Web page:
Wednesday, January 18, 2006

Say "Bye-Bye" To Pensions

Say "Bye-Bye" To Pensions

It seems like the average worker in the U.S. today cannot expect much of anything from their employers.

Sure, some companies, institutions and government agencies still provide decent benefits and pensions, often in exchange for a lower wage or salary. But the numbers are rapidly dwindling.

Recently, Verizon announced salaried staff pensions would be frozen in June '06. IBM made a similar announcement recently as well.

Meanwhile, Alcoa announced it would move to a 401(k) for all new hires.

It seems like it's only a matter of time before this spills over into the public sector, long renowned for its good pensions.

A couple recent posts on, from Saturday 1/14/06 and Sunday 1/15/06, suggest that one of the Mayor's goals is reducing "the unfunded liabilites of the public employees' pension systems."

Admittedly, I'm not an expert on the details, but I do realize the city's financial obligations are substantial to these three entities: the City of St. Louis Employees Retirement System; the Police Retirement System of St. Louis; and the Firemen's Retirement System of St. Louis.

Corporations and government agencies must keep their promises to their employees about financial security during retirement -- particularly "first responders" like police, firefighters, EMTs, and even utility company workers who repair downed power lines, etc. They have pretty damn tough jobs, so they deserve to at least have some sense of security in retirement.

Often, I feel like I'm part of the problem in this debate - undercutting this struggle to keep pensions in place, because I'm a young worker with an advanced degree but willing to work for whatever I can get. And that's not much more than $10/hour, cobbled together from different sources, with no pension, Wal-Martesque health insurance, and no sick pay, vacation pay or holiday pay.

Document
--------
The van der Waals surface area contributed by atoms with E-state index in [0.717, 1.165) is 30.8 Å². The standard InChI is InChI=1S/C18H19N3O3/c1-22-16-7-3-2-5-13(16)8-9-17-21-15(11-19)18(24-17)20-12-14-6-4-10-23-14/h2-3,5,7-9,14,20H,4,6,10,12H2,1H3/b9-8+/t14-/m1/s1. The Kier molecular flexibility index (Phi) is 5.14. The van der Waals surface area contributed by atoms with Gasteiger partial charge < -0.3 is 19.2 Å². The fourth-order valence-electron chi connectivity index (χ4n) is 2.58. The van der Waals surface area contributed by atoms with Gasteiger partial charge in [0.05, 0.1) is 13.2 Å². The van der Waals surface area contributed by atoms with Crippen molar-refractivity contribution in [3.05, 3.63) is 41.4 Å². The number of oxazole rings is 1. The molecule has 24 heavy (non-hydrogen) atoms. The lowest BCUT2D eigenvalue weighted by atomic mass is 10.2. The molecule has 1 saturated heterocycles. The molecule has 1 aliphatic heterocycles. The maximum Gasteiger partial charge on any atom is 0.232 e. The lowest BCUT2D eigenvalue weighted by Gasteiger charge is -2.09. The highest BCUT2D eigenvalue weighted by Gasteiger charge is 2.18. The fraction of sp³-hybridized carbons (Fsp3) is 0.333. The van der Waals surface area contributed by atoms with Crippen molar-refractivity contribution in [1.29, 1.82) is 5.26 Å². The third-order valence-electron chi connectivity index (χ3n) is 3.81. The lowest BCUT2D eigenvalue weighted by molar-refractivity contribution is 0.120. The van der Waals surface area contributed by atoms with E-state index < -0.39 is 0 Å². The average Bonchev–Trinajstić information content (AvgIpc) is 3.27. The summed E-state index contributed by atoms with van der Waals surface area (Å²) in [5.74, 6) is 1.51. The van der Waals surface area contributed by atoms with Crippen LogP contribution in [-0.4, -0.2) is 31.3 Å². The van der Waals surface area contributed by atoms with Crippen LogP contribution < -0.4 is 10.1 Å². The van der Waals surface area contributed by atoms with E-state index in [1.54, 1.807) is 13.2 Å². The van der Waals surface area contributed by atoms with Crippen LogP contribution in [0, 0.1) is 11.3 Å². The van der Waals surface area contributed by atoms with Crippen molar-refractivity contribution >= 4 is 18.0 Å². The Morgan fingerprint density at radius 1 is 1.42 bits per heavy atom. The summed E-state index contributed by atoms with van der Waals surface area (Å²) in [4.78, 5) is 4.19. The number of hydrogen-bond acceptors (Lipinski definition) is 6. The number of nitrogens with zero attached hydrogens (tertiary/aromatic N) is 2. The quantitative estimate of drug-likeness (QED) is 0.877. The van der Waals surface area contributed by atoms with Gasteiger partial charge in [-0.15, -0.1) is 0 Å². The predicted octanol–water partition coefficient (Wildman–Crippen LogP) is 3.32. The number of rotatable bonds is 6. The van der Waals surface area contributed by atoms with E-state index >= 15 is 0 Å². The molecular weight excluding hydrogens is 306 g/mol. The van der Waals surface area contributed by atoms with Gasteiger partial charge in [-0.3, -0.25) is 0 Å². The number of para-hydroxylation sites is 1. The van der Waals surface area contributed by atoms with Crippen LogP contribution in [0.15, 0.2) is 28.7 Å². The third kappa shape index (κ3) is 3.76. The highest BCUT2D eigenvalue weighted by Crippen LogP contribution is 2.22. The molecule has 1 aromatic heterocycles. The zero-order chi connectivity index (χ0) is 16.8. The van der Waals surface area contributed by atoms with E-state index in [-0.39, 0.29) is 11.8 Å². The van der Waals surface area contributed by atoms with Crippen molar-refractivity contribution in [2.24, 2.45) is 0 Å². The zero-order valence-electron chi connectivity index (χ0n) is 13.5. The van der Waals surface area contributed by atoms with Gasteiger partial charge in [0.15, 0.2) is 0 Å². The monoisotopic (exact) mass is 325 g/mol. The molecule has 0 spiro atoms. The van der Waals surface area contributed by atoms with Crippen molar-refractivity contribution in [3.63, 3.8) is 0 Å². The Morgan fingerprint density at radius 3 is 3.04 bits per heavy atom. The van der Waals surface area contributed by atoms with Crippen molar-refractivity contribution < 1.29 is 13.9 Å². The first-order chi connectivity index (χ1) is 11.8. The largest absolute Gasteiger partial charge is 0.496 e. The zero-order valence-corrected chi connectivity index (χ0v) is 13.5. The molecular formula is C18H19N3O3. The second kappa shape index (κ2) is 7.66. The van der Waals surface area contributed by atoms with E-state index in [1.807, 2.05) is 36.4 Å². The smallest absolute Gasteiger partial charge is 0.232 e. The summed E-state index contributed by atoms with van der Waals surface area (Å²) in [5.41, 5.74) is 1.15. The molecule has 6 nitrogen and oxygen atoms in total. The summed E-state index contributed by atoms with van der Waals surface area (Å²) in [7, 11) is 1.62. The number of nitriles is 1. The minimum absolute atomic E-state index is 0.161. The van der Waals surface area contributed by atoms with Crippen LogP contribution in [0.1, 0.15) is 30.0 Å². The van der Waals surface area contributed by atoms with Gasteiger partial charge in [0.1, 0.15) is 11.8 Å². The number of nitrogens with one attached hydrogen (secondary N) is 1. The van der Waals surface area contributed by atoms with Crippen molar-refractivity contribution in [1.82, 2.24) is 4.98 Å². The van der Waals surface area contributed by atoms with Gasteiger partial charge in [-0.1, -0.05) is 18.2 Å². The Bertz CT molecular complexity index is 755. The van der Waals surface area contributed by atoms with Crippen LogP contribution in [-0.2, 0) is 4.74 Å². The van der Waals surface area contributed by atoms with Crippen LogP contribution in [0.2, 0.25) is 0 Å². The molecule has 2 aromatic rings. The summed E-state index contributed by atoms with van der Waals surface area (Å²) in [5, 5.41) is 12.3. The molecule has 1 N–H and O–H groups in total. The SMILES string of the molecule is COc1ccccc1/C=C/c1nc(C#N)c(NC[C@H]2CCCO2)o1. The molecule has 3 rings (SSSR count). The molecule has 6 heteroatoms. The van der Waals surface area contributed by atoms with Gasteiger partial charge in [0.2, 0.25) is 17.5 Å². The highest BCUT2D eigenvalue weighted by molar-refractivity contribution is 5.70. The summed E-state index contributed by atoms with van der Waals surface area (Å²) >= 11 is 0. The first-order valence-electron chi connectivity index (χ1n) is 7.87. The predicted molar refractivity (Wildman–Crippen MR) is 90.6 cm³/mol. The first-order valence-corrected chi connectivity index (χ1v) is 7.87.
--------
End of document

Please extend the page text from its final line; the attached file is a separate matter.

Granted, I'm a helluva lot better off than a lot of other people, so I really shouldn't complain. Nevertheless, it is clear the days of job security and guaranteed health benefits and pensions are long gone -- even in the public and education sectors.

While this may be beneficial to some workers, I think in the long-run most of us will lose. As the processes of offshoring and outsourcing continue -- both practiced heavily by public agencies and educational institutions as well as in the private sector -- even workers with advanced degrees and technical skills will have increasing difficulty in getting and keeping jobs.

Offshoring impacts jobs both in call centers and in computer programming; and as India and other places in Asia build their capacity to do more and more complex work for dramatically less money than U.S. and European workers demand, this will continue.

I certainly don't fault the average worker in India, China or Southeast Asia for taking whatever they can get to put food on the table. We've gotten perhaps too comfortable in the U.S. with our relatively extravagant lifestyles. But it's not like lower wages are causing that to change, because credit is still pretty readily available. So it's no surprise bankruptcies are still on the rise, in spite of recent changes in the law making them less of a "fresh start." Many of these bankruptcies are precipitated by burdensome medical bills.

The big winners are still the corporations and their stock holders. While some middle-class workers do own stock, mostly through these much-touted 401(k) plans and through mutual funds, the stock brokerage firms take out a big chunk of the dividends in fees and commissions.

Meanwhile, low-wage workers have no hope of owning even high-fee mutual funds. Many rely on ridiculously high interest "refund anticipation loans" to get by financially. If more of them had access to free tax preparation services that use E-File, perhaps that could be avoided.

There's still usually a fee for E-File, but it's considerably less than the several hundred dollars charged by the big tax prep firms. Also, you'll notice their offices in "urban" locations are only open from January through April - sitting empty but with long-term leases the rest of the year! Only selected suburban locations, many catering to small businesses which need to file taxes quarterly, are open year-round.

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